Here’s a brief how-to guide that focuses on each of Aspen’s mountains and how to train for the ski season in Aspen, Colorado. We have broken this into a two-part series: the first piece highlighted Aspen Mountain and Aspen Highlands.
This one give training tips and workout advice for those heading to Snowmass and Buttermilk!
So, training for Snowmass should focus on a few endurance, core, and muscle groups working together. Here are two movements and exercises to add to your routine if you'll be at Snowmass this winter:
- Russian Triangle
With a plate or medicine ball, this rotational core workout will get your back, abs, and obliques working together, like what will be required as you bump through long mogul runs and link turns on endless groomers at Snowmass.
- Touch Jump Touches
Touch the ground, jump high, touch the ground again, shuffle, and repeat. The key to these is not to cram as many reps as possible into fail, but to jump as high as you can with good form. These are part of the leg lactate complex and will get your entire system ready for Snowmass's terrain.
So, if you're headed to Buttermilk to spin park laps, hit jumps, and slide rails, you obviously are training specific muscles and joints for handling impact and torque. And, if you're Buttermilk bound to learn how to ski or ride, you want to focus your training efforts on stabilizing muscles to prevent injury and make learning how to ski as easy as possible.
Try these two workouts—one for park skiers and riders and one for "never-evers" and beginners—if you will be logging time at Buttermilk this winter:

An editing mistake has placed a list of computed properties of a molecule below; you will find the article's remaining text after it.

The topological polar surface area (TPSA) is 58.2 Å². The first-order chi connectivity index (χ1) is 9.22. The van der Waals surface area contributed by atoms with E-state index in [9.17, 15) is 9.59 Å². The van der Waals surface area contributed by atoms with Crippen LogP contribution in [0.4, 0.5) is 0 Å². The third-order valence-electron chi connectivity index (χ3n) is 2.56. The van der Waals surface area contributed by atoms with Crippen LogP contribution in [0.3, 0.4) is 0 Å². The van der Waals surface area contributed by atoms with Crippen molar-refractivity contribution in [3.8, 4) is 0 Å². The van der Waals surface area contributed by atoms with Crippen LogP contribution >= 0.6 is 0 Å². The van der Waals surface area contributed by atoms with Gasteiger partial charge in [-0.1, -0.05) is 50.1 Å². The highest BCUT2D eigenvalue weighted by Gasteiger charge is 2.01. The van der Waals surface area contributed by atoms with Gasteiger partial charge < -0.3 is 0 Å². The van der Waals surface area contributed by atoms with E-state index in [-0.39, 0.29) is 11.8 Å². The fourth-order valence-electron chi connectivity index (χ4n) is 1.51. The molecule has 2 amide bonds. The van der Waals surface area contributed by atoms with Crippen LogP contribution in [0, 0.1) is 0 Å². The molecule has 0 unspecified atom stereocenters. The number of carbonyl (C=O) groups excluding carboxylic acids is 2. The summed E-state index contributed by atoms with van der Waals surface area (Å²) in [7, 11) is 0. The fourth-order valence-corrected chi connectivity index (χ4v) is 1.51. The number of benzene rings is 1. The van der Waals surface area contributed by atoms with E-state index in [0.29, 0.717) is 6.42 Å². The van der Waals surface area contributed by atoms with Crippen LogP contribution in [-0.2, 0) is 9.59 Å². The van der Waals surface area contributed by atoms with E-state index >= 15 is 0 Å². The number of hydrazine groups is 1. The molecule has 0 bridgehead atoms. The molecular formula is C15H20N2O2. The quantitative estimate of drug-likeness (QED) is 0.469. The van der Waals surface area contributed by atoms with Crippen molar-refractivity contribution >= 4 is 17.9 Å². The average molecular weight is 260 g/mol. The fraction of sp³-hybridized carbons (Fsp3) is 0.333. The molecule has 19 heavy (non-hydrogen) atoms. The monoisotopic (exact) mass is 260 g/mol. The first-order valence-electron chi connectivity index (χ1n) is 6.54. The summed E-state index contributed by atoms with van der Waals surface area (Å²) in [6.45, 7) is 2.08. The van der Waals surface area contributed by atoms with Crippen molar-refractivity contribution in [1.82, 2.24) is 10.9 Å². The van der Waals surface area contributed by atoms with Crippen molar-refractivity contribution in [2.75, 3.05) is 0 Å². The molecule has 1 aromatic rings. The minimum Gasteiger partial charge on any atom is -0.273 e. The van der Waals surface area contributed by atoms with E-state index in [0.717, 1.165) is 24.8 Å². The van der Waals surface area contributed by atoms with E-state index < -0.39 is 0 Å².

- Loaded Jump Lunges [For park rats]
This loaded, plyometric exercise will train eccentric strength, a requisite strength for high-impact activities and sports like snowboarding or skiing in the park. Eccentric strength absorbs force. Remember to gently touch your knee to the ground on every rep of the Loaded Jump Lunge. And, like always, good form is vital!
- Tuck Holds [For beginners]
This isn't a resting exercise, but instead an important foundational movement for skiing and snowboarding. With your feet shoulder-width apart, bend your knees and keep your back flat. Do not put your elbows on your knees! In the beginning of your training, do tuck holds for 20-second intervals. Add time as your endurance increases.
The “Hi2T The Slopes” class at The Aspen Club gets locals ready for an entire winter of riding. Amy Knight, the mastermind behind Aspen Club’s famous ski conditioning class, builds the entire Hi2T The Slopes regimen around 3 principles:
For more information about Hi2T The Slopes, call The Aspen Club at (970) 925-8900.